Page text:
Philip Rosedale in Paris : transcript (Apr. 25, 2008)
Robert Vinet (R.V) : Let’s start. Our afternoon will be in 2 parts: one hour concerning a certain number of subjects with Philip and then the questions will be yours.
I would like to start thanking Mr Rosedale to be here : « Thank You Mr Chairman to be here! »
Philip is not the President of Linden Lab anymore, he’s Chairman. He is going to probably give us a vision of what it’s all about.
We suggested discussions to fall in 3 parts
1. The company: Linden Lab today, questions/answers
writes us, bills us, makes us angry, tries to help us …
2. Second Life’s platform
3. Vision/prospective/future of Second Life and where the Internet 3D is going,
All being followed by the bloggers’ questions.
Philip Rosedale (P.R) : when I was in high school, the first language I tried to learn was French. I was much better at programming computer…So today we will have to speak English.
Thank you very much its very nice to be here, I’m very happy to be there. I had the opportunity a couple of times to travel, to have people meet and speak about Second Life. It’s really great. It’s the biggest group of users I have ever spoken too when I was travelling. So thank you very much for coming !
Part I: Linden Lab : the company
R.V: Linden Lab today: Could you talk about Linden Lab’s human structure today ? How many persons there are, what do they do ? Because for us it’s a name…
P.R: Linden Lab was created in 1999 and there was only one person at the beginning, The first employee was Andrew Linden, engineer, like me, my background is physics and engineering.Today, Linden Lab counts 250 people spreaded across 5 offices – the biggest in San Francisco- but also in Boston, Seattle, Washington, Davis (in the Silicon Valley), and one small office Brighton in England.
Linden Lab is divided up in 2 big pieces:
1. Engineering, Product development, operations: there are 160 people that do development and operations. 20 operations : who keep the grid up. Half of them watch the grid 24h/day (about 10 people). The rest of the software development is a mixture of engineers, quality insurance and program management, etc.
2. Customer support and concierge team :around 20 people responsible
And the rest of the team that we call the « Overhead » made of marketing, PR (1 person …), etc. Robin Harper whom some of you know works in that marketing team. And a few more persons that complete the team.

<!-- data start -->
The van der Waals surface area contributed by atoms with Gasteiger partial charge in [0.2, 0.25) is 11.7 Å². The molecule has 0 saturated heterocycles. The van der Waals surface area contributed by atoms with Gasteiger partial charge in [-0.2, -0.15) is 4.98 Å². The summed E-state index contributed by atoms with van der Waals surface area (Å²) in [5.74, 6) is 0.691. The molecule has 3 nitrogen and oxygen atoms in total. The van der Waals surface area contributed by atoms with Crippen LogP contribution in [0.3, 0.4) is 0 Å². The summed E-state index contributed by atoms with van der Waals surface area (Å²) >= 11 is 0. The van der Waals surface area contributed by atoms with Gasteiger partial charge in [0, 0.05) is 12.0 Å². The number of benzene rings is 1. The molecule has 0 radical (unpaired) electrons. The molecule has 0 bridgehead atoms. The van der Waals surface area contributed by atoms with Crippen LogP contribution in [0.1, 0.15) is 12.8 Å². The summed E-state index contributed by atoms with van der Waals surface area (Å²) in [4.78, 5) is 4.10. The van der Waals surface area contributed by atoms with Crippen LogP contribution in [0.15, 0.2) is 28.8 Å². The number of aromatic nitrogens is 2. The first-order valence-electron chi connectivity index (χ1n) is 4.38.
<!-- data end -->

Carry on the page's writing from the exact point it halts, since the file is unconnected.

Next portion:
We are profitable, most of you must know, we are self sustaining, we are not looking for investments.
We are trying to hire not as quickly as we would like to because Second Life is still mystery for many people.
R.V: What about the Grid service that’s built on 7/7 and 24/24? Can you talk about the technical structure behind the grid ?
P.R: As for the architecture of Second Life, each server is one CPU (Central Process Unit), there are 18000 of these CPU’s in 3 location in the US : San Francisco, Dallas, Phoenix.
When it’s at full power at 2 pm SLTime, mainly due to European activities with 65 000 people on-line,10 gigabyte/second of network traffic. These machines need to be updated very fast and that represents a big and hard work. It works 7 days and 24/24.
R.V : These 3 locations, do they manage different sims, different data ?
P.R : Yes. They represent different geographic areas, most of them in San Francisco (central services) for login, money transactions, etc.
We built SL with the concern of simulation machines : dealing with assets nobody believed in.
Second Life’s architecture has been built with the concern of Second Life’s world simulation. A virtual world was a dream and it is was a struggle to stay alive. It was sometime hard to keep the investments in. Last years we suddenly became successful. We did not build it as well as we wanted to. As a result, we had to be very scrappy and quick to build some of the things. Today, these machines are well maintained.
R.V : You said, Linden Lab was profitable. Every one here gives an amount of money. What is the business model, for the company today ?
P.R : Linden Lab is a profitable company. We make benefits through sales/fees on-line and through managing the economy (new dollars in the economy as it grows).
R.V : You have partnerships such as IBM and some other sources. This means you have « friends »: what type of friends are they and why?
P.R : We have started to have important partners and sources, but it remains business partnerships around technology and savoir-faire and not content partnerships because it would lead to unfair competition. Our main partner is IBM who puts the Grid services onto separate machines. Our partnerships are most entirely technology partnerships.
R.V : You have been looking for a CEO. What is your role today, it’s not really understood in European countries? And what will be the newly appointed CEO’s one ? How do you see that in operations and development of company ?
P.R: Indeed, I am an engineer. I have a degree in physics and background is in physics engineering. My best areas of expertise are design, technology and engineering strategy. Now that Linden Lab has incredibly grown, it is a real challenge and I do not think I have the best skills to manage. My desire was to find someone to do the job I used to do. It was unusual to say that we were hiring CEO before we found him. But we wanted someone to come to us. Mark Kingdon called me and we hired him as CEO. He will be responsible for the leadership, in other words, he will put teams together.
R.V : What will be your new role? What will we be able to « blame on you » as you liked to write on your SL profile ?
P.R : I’m not even partially retiring. Concerning my own role, I will still be Chairman of the Board (investments, etc…) and I will of course work with Mark as well. I am not leaving but just focusing more on products, on how Second Life works and how to make it easier to use, how to make it more scalable.